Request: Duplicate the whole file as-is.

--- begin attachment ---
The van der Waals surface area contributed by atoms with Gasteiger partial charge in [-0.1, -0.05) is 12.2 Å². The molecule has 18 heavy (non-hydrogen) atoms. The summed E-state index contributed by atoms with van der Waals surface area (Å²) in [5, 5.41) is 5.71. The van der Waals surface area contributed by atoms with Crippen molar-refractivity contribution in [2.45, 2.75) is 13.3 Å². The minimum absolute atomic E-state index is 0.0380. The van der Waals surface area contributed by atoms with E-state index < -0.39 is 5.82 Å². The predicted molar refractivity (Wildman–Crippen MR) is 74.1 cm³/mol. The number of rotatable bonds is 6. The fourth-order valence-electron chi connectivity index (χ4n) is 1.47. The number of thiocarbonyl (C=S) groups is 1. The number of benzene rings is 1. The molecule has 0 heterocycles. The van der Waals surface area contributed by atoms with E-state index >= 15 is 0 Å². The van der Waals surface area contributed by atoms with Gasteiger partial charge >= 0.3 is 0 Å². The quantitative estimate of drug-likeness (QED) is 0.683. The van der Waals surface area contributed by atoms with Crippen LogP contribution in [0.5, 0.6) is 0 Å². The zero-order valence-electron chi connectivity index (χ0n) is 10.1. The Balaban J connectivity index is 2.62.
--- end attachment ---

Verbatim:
The van der Waals surface area contributed by atoms with Gasteiger partial charge in [-0.1, -0.05) is 12.2 Å². The molecule has 18 heavy (non-hydrogen) atoms. The summed E-state index contributed by atoms with van der Waals surface area (Å²) in [5, 5.41) is 5.71. The van der Waals surface area contributed by atoms with Crippen molar-refractivity contribution in [2.45, 2.75) is 13.3 Å². The minimum absolute atomic E-state index is 0.0380. The van der Waals surface area contributed by atoms with E-state index < -0.39 is 5.82 Å². The predicted molar refractivity (Wildman–Crippen MR) is 74.1 cm³/mol. The number of rotatable bonds is 6. The fourth-order valence-electron chi connectivity index (χ4n) is 1.47. The number of thiocarbonyl (C=S) groups is 1. The number of benzene rings is 1. The molecule has 0 heterocycles. The van der Waals surface area contributed by atoms with E-state index >= 15 is 0 Å². The van der Waals surface area contributed by atoms with Gasteiger partial charge >= 0.3 is 0 Å². The quantitative estimate of drug-likeness (QED) is 0.683. The van der Waals surface area contributed by atoms with Crippen LogP contribution in [0.5, 0.6) is 0 Å². The zero-order valence-electron chi connectivity index (χ0n) is 10.1. The Balaban J connectivity index is 2.62.